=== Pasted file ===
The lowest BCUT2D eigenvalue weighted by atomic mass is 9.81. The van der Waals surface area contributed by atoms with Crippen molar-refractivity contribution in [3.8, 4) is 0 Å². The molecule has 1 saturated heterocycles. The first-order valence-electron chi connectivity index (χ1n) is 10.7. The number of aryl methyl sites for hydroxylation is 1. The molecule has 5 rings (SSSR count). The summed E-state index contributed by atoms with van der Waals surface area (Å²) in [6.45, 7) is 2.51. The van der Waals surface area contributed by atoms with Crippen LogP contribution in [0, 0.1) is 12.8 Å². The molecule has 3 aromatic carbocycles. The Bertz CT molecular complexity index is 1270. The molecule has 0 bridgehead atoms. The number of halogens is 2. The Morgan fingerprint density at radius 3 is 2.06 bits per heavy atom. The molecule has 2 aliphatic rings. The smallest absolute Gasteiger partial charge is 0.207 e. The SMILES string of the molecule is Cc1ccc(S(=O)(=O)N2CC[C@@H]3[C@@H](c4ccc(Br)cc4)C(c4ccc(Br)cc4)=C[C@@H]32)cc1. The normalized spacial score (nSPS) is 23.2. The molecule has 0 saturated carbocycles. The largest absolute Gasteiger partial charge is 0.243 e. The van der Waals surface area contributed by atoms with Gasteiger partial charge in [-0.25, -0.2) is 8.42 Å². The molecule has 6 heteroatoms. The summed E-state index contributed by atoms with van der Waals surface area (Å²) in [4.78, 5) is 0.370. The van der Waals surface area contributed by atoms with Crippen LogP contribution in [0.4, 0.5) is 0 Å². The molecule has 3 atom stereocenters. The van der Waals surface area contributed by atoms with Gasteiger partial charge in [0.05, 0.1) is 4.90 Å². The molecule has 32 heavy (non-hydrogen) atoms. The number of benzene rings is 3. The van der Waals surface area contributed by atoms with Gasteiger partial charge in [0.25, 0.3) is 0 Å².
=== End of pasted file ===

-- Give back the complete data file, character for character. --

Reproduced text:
The lowest BCUT2D eigenvalue weighted by atomic mass is 9.81. The van der Waals surface area contributed by atoms with Crippen molar-refractivity contribution in [3.8, 4) is 0 Å². The molecule has 1 saturated heterocycles. The first-order valence-electron chi connectivity index (χ1n) is 10.7. The number of aryl methyl sites for hydroxylation is 1. The molecule has 5 rings (SSSR count). The summed E-state index contributed by atoms with van der Waals surface area (Å²) in [6.45, 7) is 2.51. The van der Waals surface area contributed by atoms with Crippen LogP contribution in [0, 0.1) is 12.8 Å². The molecule has 3 aromatic carbocycles. The Bertz CT molecular complexity index is 1270. The molecule has 0 bridgehead atoms. The number of halogens is 2. The Morgan fingerprint density at radius 3 is 2.06 bits per heavy atom. The molecule has 2 aliphatic rings. The smallest absolute Gasteiger partial charge is 0.207 e. The SMILES string of the molecule is Cc1ccc(S(=O)(=O)N2CC[C@@H]3[C@@H](c4ccc(Br)cc4)C(c4ccc(Br)cc4)=C[C@@H]32)cc1. The normalized spacial score (nSPS) is 23.2. The molecule has 0 saturated carbocycles. The largest absolute Gasteiger partial charge is 0.243 e. The van der Waals surface area contributed by atoms with Gasteiger partial charge in [-0.25, -0.2) is 8.42 Å². The molecule has 6 heteroatoms. The summed E-state index contributed by atoms with van der Waals surface area (Å²) in [4.78, 5) is 0.370. The van der Waals surface area contributed by atoms with Crippen LogP contribution in [0.4, 0.5) is 0 Å². The molecule has 3 atom stereocenters. The van der Waals surface area contributed by atoms with Gasteiger partial charge in [0.05, 0.1) is 4.90 Å². The molecule has 32 heavy (non-hydrogen) atoms. The number of benzene rings is 3. The van der Waals surface area contributed by atoms with Gasteiger partial charge in [0.25, 0.3) is 0 Å².